With the policy of not “locking the doors of lenders” in mind, Jews have developed a special type of loan document called Heter Iska (literally, a business permit). The Iska contract is structured like a trust or partnership, but, viewed in the abstract, has a financial outcome in line with that of loaning money for interest. The way it works is that two parties who might have normally entered into a lending relationship instead form a partnership or trust. The would-be lender becomes an investor, providing capital to the would-be borrower, who in turn becomes the manager of the trust. Profits are divided in such a manner that the investor earns a rate similar to what he would have earned as a lender charging interest. In addition, a buyout clause enables the manager to ‘repay’ the investor and end their relationship. (See JLaw.com for a standard Heter Iska form.) Note that while the Heter Iska functions well so long as the business venture is profitable, as a practical matter, the failure of such a venture leaves the lender cum investor with little halachic recourse for recovering his investment should the business fail. Such cases often wind up in secular courts – see Kenneth Ryesky’s treatment of the Heter Iska in secular courts.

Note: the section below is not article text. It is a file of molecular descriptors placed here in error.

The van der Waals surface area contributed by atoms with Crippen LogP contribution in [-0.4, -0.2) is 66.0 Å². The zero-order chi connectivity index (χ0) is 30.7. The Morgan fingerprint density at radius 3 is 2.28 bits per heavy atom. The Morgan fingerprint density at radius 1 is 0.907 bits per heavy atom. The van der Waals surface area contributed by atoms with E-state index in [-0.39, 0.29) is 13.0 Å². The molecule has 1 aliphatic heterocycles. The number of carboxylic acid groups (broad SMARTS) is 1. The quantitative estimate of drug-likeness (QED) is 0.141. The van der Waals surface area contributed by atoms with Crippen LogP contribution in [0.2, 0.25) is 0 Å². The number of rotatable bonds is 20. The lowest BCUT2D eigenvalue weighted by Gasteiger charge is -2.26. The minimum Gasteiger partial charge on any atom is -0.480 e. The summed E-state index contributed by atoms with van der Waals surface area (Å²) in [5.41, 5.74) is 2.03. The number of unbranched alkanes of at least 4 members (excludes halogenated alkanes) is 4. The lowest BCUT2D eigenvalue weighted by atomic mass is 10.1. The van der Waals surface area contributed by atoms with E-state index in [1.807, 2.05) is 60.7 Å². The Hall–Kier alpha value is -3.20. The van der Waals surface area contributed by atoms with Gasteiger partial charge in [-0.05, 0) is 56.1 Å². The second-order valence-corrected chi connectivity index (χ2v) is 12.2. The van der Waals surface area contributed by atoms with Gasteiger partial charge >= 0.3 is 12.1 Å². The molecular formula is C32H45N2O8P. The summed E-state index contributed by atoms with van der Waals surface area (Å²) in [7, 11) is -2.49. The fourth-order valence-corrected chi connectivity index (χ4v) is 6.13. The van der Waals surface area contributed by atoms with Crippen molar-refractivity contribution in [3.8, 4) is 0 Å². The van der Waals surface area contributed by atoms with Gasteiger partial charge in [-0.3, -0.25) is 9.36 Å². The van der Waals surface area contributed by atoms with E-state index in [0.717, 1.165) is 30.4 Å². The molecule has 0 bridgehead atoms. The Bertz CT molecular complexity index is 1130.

It should be noted that both Christians and Muslims have also found ways to work around the prohibition against charging interest. When the Church issued its decree against usury it allowed Jews to engage in money-lending. Jews, who were left out of the formal guild system, found themselves with no other source of income than money-lending. In the long term, the results were disastrous for the Jewish people since they would eventually find themselves stereotyped as evil for conducting these very loan. In the near term though, Jewish bankers quickly became an integral and irreplaceable cog in the European economy, providing financing for everyone, from farmers to craftsmen, merchants to manor lords, and even kings and generals.